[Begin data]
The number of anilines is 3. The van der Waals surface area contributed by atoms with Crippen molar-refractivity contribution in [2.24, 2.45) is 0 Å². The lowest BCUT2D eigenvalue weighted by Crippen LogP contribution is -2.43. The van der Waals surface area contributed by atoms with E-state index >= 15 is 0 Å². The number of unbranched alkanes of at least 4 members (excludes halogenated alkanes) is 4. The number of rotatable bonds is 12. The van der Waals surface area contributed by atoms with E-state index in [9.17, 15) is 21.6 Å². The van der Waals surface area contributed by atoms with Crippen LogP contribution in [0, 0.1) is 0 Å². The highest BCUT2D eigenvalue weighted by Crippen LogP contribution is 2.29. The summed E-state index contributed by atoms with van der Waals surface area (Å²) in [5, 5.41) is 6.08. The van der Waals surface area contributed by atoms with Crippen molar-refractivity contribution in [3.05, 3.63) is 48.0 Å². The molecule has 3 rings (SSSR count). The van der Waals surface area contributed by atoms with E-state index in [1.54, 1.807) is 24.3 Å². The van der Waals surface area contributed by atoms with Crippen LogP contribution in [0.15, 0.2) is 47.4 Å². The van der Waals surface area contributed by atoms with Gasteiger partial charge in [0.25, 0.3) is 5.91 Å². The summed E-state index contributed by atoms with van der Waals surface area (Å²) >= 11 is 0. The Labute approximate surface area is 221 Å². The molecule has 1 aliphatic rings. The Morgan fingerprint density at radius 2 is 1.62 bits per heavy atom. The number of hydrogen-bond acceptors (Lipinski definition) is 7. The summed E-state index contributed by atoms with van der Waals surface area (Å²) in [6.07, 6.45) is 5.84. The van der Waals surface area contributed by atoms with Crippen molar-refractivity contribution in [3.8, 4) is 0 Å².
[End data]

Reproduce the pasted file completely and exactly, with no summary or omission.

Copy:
The number of anilines is 3. The van der Waals surface area contributed by atoms with Crippen molar-refractivity contribution in [2.24, 2.45) is 0 Å². The lowest BCUT2D eigenvalue weighted by Crippen LogP contribution is -2.43. The van der Waals surface area contributed by atoms with E-state index >= 15 is 0 Å². The number of unbranched alkanes of at least 4 members (excludes halogenated alkanes) is 4. The number of rotatable bonds is 12. The van der Waals surface area contributed by atoms with E-state index in [9.17, 15) is 21.6 Å². The van der Waals surface area contributed by atoms with Crippen LogP contribution in [0, 0.1) is 0 Å². The highest BCUT2D eigenvalue weighted by Crippen LogP contribution is 2.29. The summed E-state index contributed by atoms with van der Waals surface area (Å²) in [5, 5.41) is 6.08. The van der Waals surface area contributed by atoms with Crippen molar-refractivity contribution in [3.05, 3.63) is 48.0 Å². The molecule has 3 rings (SSSR count). The van der Waals surface area contributed by atoms with E-state index in [1.54, 1.807) is 24.3 Å². The van der Waals surface area contributed by atoms with Crippen LogP contribution in [0.15, 0.2) is 47.4 Å². The van der Waals surface area contributed by atoms with Gasteiger partial charge in [0.25, 0.3) is 5.91 Å². The summed E-state index contributed by atoms with van der Waals surface area (Å²) >= 11 is 0. The Labute approximate surface area is 221 Å². The molecule has 1 aliphatic rings. The Morgan fingerprint density at radius 2 is 1.62 bits per heavy atom. The number of hydrogen-bond acceptors (Lipinski definition) is 7. The summed E-state index contributed by atoms with van der Waals surface area (Å²) in [6.07, 6.45) is 5.84. The van der Waals surface area contributed by atoms with Crippen molar-refractivity contribution in [3.8, 4) is 0 Å².